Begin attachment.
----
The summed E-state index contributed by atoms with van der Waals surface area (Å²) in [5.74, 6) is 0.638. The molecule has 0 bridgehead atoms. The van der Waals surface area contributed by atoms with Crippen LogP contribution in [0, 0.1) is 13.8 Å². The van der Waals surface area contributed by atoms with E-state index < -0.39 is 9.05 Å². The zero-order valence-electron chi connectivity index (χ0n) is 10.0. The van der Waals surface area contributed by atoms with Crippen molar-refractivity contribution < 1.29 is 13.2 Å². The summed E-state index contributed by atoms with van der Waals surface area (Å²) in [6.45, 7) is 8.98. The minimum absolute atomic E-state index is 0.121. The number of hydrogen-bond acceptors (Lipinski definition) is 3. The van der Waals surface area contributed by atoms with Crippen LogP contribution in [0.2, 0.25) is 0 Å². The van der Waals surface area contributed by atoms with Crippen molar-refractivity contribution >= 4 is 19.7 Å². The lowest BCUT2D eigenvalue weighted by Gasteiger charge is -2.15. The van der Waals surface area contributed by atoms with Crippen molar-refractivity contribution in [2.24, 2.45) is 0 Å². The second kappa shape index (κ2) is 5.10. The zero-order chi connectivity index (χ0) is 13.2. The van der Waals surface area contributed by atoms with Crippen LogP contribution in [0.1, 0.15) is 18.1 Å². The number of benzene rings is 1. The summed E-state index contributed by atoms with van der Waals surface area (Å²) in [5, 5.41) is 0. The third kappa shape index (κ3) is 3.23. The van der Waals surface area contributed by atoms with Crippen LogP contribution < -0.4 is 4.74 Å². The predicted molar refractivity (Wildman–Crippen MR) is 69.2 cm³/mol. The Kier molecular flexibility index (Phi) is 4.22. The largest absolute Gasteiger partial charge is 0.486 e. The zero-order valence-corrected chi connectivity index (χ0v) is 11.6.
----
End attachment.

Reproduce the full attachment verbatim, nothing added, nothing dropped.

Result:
The summed E-state index contributed by atoms with van der Waals surface area (Å²) in [5.74, 6) is 0.638. The molecule has 0 bridgehead atoms. The van der Waals surface area contributed by atoms with Crippen LogP contribution in [0, 0.1) is 13.8 Å². The van der Waals surface area contributed by atoms with E-state index < -0.39 is 9.05 Å². The zero-order valence-electron chi connectivity index (χ0n) is 10.0. The van der Waals surface area contributed by atoms with Crippen molar-refractivity contribution < 1.29 is 13.2 Å². The summed E-state index contributed by atoms with van der Waals surface area (Å²) in [6.45, 7) is 8.98. The minimum absolute atomic E-state index is 0.121. The number of hydrogen-bond acceptors (Lipinski definition) is 3. The van der Waals surface area contributed by atoms with Crippen LogP contribution in [0.2, 0.25) is 0 Å². The van der Waals surface area contributed by atoms with Crippen molar-refractivity contribution >= 4 is 19.7 Å². The lowest BCUT2D eigenvalue weighted by Gasteiger charge is -2.15. The van der Waals surface area contributed by atoms with Crippen molar-refractivity contribution in [2.24, 2.45) is 0 Å². The second kappa shape index (κ2) is 5.10. The zero-order chi connectivity index (χ0) is 13.2. The van der Waals surface area contributed by atoms with Crippen LogP contribution in [0.1, 0.15) is 18.1 Å². The number of benzene rings is 1. The summed E-state index contributed by atoms with van der Waals surface area (Å²) in [5, 5.41) is 0. The third kappa shape index (κ3) is 3.23. The van der Waals surface area contributed by atoms with Crippen LogP contribution < -0.4 is 4.74 Å². The predicted molar refractivity (Wildman–Crippen MR) is 69.2 cm³/mol. The Kier molecular flexibility index (Phi) is 4.22. The largest absolute Gasteiger partial charge is 0.486 e. The zero-order valence-corrected chi connectivity index (χ0v) is 11.6.